Christ Chruch Colloge.
The Great Hall.
Tom Gate.

Europe June 29th 2009

This morning we left Thetford to make our way to Oxford. On the way, we stopped off at Ely to visit its cathedral, which has a marvellous lantern that is unique in all of England. We then headed off to Cambridge. We visited King’s College Chapel and walked around the many of the other colleges. Due to limited time, we were not able to visit all of the colleges, but we did manage to have a peek at a few of them. We then made our way on to Oxford. So far, we have travelled over 1100 miles in England. ... read more
Ely's lantern.
Ely's Lady Chapel.
King's College Chapel.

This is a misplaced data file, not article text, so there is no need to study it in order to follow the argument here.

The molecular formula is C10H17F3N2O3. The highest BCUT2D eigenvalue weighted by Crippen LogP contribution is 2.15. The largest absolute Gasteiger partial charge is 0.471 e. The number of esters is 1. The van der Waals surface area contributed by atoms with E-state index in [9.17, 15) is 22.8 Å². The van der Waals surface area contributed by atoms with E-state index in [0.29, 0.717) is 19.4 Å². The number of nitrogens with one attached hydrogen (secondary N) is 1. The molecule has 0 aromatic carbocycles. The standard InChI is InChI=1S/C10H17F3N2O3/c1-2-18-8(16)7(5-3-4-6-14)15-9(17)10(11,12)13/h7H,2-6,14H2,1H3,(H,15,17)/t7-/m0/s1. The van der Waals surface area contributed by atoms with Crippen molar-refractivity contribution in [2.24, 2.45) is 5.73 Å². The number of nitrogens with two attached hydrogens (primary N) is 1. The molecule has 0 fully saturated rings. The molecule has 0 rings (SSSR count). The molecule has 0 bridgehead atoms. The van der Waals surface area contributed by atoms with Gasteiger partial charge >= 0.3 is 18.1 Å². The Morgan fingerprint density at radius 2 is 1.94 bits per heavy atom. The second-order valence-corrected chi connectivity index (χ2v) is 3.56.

Europe June 28th 2009

We drove from York to Lincoln and attended mass at Lincoln Cathedral. After this we had a look around the cathedral and its environs. Lincoln Cathedral had a very interesting façade which had been added to the front of the old Norman church. We then moved to our prime destination for the day; the Anglican shrine of Our Lady of Walsingham. Little Walsingham, the village where the shrine is located, draws most of its resources from the pilgrims that attend both the Anglican shrine and the Roman Catholic Slipper Chapel, the latter located a mile out of the village. The Anglican shrine grounds are spectacular. The shrine church houses a replica of the Holy House of Nazareth, as seen by a visionary, some time in the 10th or 11th century. We then went on to Thetford, ... read more
Our Lady of Walshingham.